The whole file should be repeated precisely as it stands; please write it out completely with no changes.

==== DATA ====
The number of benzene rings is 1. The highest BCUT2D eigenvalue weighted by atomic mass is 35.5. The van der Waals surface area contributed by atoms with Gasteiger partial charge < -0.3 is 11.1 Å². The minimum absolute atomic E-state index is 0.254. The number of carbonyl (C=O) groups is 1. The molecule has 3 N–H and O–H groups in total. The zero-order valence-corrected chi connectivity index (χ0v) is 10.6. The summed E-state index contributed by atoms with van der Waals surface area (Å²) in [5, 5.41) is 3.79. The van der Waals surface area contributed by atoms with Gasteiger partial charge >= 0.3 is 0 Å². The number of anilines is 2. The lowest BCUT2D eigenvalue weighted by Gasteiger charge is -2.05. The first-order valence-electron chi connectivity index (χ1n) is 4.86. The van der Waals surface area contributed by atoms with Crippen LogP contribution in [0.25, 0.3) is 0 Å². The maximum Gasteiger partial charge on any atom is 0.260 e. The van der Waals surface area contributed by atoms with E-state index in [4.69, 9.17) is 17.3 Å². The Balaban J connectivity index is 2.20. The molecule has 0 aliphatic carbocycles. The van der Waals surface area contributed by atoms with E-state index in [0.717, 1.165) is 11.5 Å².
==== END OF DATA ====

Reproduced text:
The number of benzene rings is 1. The highest BCUT2D eigenvalue weighted by atomic mass is 35.5. The van der Waals surface area contributed by atoms with Gasteiger partial charge < -0.3 is 11.1 Å². The minimum absolute atomic E-state index is 0.254. The number of carbonyl (C=O) groups is 1. The molecule has 3 N–H and O–H groups in total. The zero-order valence-corrected chi connectivity index (χ0v) is 10.6. The summed E-state index contributed by atoms with van der Waals surface area (Å²) in [5, 5.41) is 3.79. The van der Waals surface area contributed by atoms with Gasteiger partial charge >= 0.3 is 0 Å². The number of anilines is 2. The lowest BCUT2D eigenvalue weighted by Gasteiger charge is -2.05. The first-order valence-electron chi connectivity index (χ1n) is 4.86. The van der Waals surface area contributed by atoms with Crippen LogP contribution in [0.25, 0.3) is 0 Å². The maximum Gasteiger partial charge on any atom is 0.260 e. The van der Waals surface area contributed by atoms with E-state index in [4.69, 9.17) is 17.3 Å². The Balaban J connectivity index is 2.20. The molecule has 0 aliphatic carbocycles. The van der Waals surface area contributed by atoms with E-state index in [0.717, 1.165) is 11.5 Å².